I can live in a museum. Nah actually I can live in a library 😉 I would be dead and preserved if I lived in a museum eh. 😀 The Louvre can tire you, there is so much to see and absorb but this museum in Strasbourg is compact and just right.
Then I discovered Gustave Doré. This here is one of his most famous paintings-Le Christ quittant le prétoire.
There is a reason why I love museums. Because I learn new things all the time. How does Doré’s work affect my life? I now I have a reference for the ‘comics and cartoons’ I see AND work I look at in creative moments.
Next time I am in Strasbourg I will visit this museum again.
I must have told this story so many times, once more does not matter.
When I went to Europe in 2009, I mixed my Schengen visa dates (I had an Indian passport) so I had to cancel the Strasbourg leg. I don’t know why I chose to go to Strasbourg that time. It just seemed like an attractive city that no one I knew had travelled to or had even heard about. Which is strange because the European Parliament, the International Institute of Human Rights, Arté and the University Of Strasbourg are some of the institutions in this city. I was gutted I could not visit but let it go. I had been to Europe, my very own OE, and we all make planning mistakes. (Ha, wait till I write again about how I missed my flight back to NZ from Berlin because I forgot the date :-))
There I was, in Strasbourg. Through the last week of May and the first week of June 2014.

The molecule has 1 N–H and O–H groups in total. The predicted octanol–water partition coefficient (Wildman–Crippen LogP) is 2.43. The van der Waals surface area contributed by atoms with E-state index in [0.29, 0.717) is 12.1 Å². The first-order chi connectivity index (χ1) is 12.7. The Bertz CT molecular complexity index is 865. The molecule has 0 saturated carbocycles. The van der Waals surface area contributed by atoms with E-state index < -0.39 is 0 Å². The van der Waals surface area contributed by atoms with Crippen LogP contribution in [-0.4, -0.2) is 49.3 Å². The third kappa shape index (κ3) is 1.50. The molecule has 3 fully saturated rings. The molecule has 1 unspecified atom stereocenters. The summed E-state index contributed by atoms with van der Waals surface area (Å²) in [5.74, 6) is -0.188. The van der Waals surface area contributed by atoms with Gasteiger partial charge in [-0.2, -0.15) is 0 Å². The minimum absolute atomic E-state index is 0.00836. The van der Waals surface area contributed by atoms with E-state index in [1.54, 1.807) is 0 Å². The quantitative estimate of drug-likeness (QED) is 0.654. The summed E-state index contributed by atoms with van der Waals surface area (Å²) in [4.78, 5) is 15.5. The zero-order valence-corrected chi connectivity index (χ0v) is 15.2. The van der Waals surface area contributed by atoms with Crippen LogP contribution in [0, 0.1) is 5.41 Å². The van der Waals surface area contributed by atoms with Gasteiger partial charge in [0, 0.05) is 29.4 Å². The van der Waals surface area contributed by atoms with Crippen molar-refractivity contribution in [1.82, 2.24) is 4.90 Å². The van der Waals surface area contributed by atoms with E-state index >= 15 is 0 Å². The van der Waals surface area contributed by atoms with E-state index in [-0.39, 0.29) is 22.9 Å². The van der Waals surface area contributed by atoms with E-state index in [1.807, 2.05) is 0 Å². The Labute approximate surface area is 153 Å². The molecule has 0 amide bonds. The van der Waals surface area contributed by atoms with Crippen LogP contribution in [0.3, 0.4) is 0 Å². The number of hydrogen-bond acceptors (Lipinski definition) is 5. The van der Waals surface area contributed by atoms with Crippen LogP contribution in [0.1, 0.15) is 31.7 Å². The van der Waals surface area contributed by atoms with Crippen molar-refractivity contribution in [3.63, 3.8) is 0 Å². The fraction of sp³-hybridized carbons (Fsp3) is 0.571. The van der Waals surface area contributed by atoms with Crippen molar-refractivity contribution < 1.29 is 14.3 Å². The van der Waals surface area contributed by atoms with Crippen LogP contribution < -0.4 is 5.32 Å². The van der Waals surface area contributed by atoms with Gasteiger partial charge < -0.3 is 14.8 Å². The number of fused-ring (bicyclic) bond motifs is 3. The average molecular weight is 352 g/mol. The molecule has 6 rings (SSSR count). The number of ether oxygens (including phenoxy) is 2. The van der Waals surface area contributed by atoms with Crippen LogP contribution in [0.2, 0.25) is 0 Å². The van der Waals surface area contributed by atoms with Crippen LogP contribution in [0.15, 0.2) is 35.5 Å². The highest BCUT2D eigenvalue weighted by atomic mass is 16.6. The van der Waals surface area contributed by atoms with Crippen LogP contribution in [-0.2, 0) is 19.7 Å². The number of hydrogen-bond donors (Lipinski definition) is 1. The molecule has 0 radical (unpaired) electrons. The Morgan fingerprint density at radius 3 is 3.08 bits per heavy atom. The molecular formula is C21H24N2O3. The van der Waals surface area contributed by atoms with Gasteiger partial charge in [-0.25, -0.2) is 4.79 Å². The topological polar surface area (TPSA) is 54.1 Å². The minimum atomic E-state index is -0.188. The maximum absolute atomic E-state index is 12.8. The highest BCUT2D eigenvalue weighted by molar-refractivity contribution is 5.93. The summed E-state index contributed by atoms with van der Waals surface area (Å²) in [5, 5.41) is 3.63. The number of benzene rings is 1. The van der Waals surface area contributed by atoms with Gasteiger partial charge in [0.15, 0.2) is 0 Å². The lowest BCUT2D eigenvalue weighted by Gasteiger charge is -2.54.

We drove from Surbourg into Strasbourg. We were flat and cat sitting.
We stayed for three days then moved to another part of town, again, flat sitting. This time for S’s cousin and her partner.
Moving gear at night, searching for a place to park, I almost did not notice the three young sex workers at the entrance of the building. Very young and one very pregnant, all of African origin. Before that, as we stopped at a set of lights, there stood a beautiful, slender woman. Only in her shirt it seemed. I looked closer. Was this a new French fashion? No she wore nude stockings under her shirt, appearing nonchalant on the street. Seeking business. My middle class bleeding heart cannot fathom what compels a woman to be in this industry. A very difficult life with no light, no love, and … I can imagine as I wish but it is not so simple is it?
The third time we moved to flat sit was to Gershteim, a village an hour by bus from Strasbourg. I thought the flat was ultra modern, S just laughed. She did not think so. And although the view was not great it was peaceful and quiet, not far from Strasbourg, with a good bus connection. Gershteim was lovely.
So although I was a tourist I got to see Strasbourg from the inside which I would have never managed if I’d visited in 2009. I loved wandering the streets, I cycled, very afraid to crash into a person or car, I almost walked into a tram forgetting that in Europe they drive on the other side of the road, I really liked Strasbourg. I could live there. I see myself working with the Institute Of Human Rights with relation to refugee health/medicine, and telling stories for Arté.